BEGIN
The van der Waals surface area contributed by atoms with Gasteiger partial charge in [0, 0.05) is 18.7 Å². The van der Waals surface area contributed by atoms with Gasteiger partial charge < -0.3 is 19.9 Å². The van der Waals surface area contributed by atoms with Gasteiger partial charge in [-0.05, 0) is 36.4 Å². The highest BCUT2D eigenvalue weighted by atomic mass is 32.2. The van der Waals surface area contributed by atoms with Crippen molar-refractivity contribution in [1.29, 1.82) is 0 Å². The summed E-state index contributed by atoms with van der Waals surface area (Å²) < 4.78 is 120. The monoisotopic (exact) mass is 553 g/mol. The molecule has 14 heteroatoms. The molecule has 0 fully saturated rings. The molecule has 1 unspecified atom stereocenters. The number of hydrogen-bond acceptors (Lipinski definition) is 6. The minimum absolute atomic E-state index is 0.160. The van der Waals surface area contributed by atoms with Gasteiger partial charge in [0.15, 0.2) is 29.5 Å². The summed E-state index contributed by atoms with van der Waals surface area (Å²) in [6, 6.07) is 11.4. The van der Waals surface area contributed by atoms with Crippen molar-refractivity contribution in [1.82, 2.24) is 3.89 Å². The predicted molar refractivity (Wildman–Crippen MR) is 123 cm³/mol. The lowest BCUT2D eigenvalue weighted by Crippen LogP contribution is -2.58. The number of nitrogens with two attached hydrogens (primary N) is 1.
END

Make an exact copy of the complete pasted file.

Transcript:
The van der Waals surface area contributed by atoms with Gasteiger partial charge in [0, 0.05) is 18.7 Å². The van der Waals surface area contributed by atoms with Gasteiger partial charge < -0.3 is 19.9 Å². The van der Waals surface area contributed by atoms with Gasteiger partial charge in [-0.05, 0) is 36.4 Å². The highest BCUT2D eigenvalue weighted by atomic mass is 32.2. The van der Waals surface area contributed by atoms with Crippen molar-refractivity contribution in [1.29, 1.82) is 0 Å². The summed E-state index contributed by atoms with van der Waals surface area (Å²) < 4.78 is 120. The monoisotopic (exact) mass is 553 g/mol. The molecule has 14 heteroatoms. The molecule has 0 fully saturated rings. The molecule has 1 unspecified atom stereocenters. The number of hydrogen-bond acceptors (Lipinski definition) is 6. The minimum absolute atomic E-state index is 0.160. The van der Waals surface area contributed by atoms with Gasteiger partial charge in [0.15, 0.2) is 29.5 Å². The summed E-state index contributed by atoms with van der Waals surface area (Å²) in [6, 6.07) is 11.4. The van der Waals surface area contributed by atoms with Crippen molar-refractivity contribution in [1.82, 2.24) is 3.89 Å². The predicted molar refractivity (Wildman–Crippen MR) is 123 cm³/mol. The lowest BCUT2D eigenvalue weighted by Crippen LogP contribution is -2.58. The number of nitrogens with two attached hydrogens (primary N) is 1.